The Fresh Loaf

News & Information for Amateur Bakers and Artisan Bread Enthusiasts

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kilter's picture

Fun Bread Shapes

Hi, I've been lurking on this site for the past couple months, and have found it really helpful!  My friends have dubbed me "the bread person" in our group, and asked me to make a variety of bread for a banquet we're having, something like bread sticks or rolls.  I have a couple different kinds of bread I can make, but I was wondering if anyone knew some fun shapes I could try it.  I figured I could shape each type of bread into a different shape so people knew what each kind was.  Any ideas?  Thanks!

Bob B's picture
Bob B

Wanting More sour in my bread

Hi Out there I hope that all is well with everyone. I have a question. I have been makeing a SF sour dough I think it is out of the bread bible. I want to get more of a sour tast. will adding more starter to it help? It calls for one cup of starter now. for one loaf but it is not as sour as I would like. any Ideas?? Thanks for the help.

Have a great day


SallyBR's picture

Anybody here participating on the BBA Challenge?

I am not sure this was brought up here, but there is a big "net-challenge" going on, about 200 folks all over the world are baking Reihart's Bread Baker's Apprentice book, one recipe at a time


even though I am not a blogger, I decided to join.


Anybody here doing it too?


you can read all about it here

LindyD's picture

Shaping bagels - and bagel boards

Last Saturday night I decided to try baking bagels.  I had just received my order of KAF Sir Lancelot flour, so I turned to Hamelman's "Bread" and used his straight dough bagel recipe (which I later discovered is the same recipe used by our good friend, baker Norm).  Happily, my Artisan mixer survived, but due to my own lack of planning, at 11:45 p.m. I was staring at three pounds of very stiff dough, ready to be shaped into bagels.  

I cut the dough into four-ounce chunks, rolled each piece into a 10-inch long log, then shaped it by wrapping it around my hand and sealing the ends. By then it was well after midnight, I was half asleep, and did something really stupid: I moved the bagels to parchment covered baking pans.  No oil spray, cornmeal, or semolina flour on the parchment.  Into the refrigerator they went for the night.  Didn't discover the consequences until the next day - but that's a topic for a thread on "stupid bread tricks."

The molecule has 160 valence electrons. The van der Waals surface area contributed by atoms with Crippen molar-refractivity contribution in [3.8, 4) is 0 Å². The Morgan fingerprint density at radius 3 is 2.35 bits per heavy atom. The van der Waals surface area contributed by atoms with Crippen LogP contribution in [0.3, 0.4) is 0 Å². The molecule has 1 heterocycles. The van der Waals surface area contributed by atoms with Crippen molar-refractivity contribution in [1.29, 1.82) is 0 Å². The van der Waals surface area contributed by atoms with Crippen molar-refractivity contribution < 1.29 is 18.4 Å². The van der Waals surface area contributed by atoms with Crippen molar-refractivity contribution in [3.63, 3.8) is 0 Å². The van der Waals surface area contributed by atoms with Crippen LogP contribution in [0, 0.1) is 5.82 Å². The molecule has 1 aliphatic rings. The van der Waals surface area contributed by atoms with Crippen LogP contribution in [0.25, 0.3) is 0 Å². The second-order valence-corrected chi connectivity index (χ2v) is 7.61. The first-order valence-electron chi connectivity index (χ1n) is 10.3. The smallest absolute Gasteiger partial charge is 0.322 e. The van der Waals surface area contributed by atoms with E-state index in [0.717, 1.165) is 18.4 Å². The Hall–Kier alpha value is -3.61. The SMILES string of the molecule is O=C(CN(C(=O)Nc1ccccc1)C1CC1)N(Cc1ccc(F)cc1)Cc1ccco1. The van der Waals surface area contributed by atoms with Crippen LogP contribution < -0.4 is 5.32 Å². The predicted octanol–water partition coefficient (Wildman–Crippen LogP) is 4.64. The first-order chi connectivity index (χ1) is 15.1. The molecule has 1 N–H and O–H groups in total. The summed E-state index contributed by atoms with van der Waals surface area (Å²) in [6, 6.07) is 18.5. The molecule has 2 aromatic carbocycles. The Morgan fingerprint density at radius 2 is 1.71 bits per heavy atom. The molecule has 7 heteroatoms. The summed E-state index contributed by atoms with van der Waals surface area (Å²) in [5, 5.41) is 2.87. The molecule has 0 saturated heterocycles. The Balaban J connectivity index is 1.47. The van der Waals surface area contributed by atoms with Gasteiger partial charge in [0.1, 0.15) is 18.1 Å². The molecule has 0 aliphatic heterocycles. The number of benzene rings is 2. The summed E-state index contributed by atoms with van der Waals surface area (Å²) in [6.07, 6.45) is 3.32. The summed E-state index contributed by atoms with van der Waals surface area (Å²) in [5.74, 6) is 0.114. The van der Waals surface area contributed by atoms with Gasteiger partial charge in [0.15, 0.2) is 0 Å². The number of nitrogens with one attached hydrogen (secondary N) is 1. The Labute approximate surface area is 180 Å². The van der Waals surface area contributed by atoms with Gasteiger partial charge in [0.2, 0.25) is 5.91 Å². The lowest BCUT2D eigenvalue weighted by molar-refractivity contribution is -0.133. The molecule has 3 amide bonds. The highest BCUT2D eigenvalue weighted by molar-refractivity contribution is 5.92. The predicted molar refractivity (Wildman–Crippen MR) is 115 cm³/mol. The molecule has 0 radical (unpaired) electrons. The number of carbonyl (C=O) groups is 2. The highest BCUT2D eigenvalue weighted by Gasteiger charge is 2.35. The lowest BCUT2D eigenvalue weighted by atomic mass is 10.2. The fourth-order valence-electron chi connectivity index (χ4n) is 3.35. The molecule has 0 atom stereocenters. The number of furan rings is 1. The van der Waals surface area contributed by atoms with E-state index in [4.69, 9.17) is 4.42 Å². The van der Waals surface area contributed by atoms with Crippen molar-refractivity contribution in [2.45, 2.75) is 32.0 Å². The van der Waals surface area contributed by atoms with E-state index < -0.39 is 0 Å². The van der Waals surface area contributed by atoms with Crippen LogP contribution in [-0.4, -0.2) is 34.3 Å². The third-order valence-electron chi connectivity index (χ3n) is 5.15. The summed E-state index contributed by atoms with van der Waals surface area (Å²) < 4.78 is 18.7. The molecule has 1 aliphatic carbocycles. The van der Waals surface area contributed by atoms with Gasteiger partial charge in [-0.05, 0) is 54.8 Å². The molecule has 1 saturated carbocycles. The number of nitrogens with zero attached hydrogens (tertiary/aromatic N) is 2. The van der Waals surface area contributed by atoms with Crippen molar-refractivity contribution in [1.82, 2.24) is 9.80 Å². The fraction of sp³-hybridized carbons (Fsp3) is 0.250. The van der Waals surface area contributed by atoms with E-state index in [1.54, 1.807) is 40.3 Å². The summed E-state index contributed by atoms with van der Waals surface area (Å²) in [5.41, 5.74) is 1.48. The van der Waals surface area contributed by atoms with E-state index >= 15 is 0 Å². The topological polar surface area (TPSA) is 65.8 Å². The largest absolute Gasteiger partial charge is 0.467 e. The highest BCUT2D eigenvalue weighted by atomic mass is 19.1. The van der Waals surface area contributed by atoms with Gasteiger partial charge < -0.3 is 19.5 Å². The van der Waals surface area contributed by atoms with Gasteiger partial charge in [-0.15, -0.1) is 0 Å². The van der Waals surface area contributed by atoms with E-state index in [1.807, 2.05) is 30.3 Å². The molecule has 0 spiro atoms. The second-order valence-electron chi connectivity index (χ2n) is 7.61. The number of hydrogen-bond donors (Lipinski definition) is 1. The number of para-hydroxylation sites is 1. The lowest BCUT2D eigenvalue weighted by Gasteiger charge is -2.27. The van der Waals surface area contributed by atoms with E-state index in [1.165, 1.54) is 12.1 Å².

Miraculously I managed to bake 13 wonderful bagels, thanks to the restorative powers of good Sir Lancelot and lots of boiling water laced with malt syrup.  

I've seen comments here about just rolling the dough into a ball, then poking your finger through the center.  Is this as effective as the technique noted above?   

Have any of you used canvas or linen covered bagel boards?  Do these make any major difference in the end product?

The KAF high-gluten flour produced a wonderfully chewy texture.  It was so impressive, I ordered six more bags.

janij's picture

Flavored Tortillas/Wraps

I hate buying tortillas.  And I have found a recipe that I really like for flour tortillas.  I got it on here.  Someone posted it from I think Epicurious.  Anyway, I really like wrap sandwiches on the flavored wraps.  Has anyone made tortillas with flavoring?  I take it you would do the same thing you do to flavor pasta.  But how much herbs, or spinach, or tomato paste or whatever would you add?  Any ideas?

JoeV's picture

No-Knead Variation

I was scheduled to go to the dentist yesterday for some work, so I baked these in the morning before I left so I could take them. I have turned a few of the Dentist's staff into bread bakers, and they look forward to me coming by because I always bring them something. The Dentist is alergic to peanuts and some other nuts, so I made a loaf (the football shaped one) with 2T of mixed Italian herbs for him (he had to fight the girls to get a piece. LOL) The long loaf had flax seed, chopped walnuts, sunflower seeds and golden raisins in it. The top of each loaf is sprayed with water and I sprinkle 10-grain cereal on the loaf just befor putting it in the cloche. By the time my procedure was done, there was about two inches of each loaf left. Wow, those ladies sure can eat. Of course, it came out of the oven at 8 a.m., and I was in the office before my 10:00 appointment, so it was still a little warm in teh center.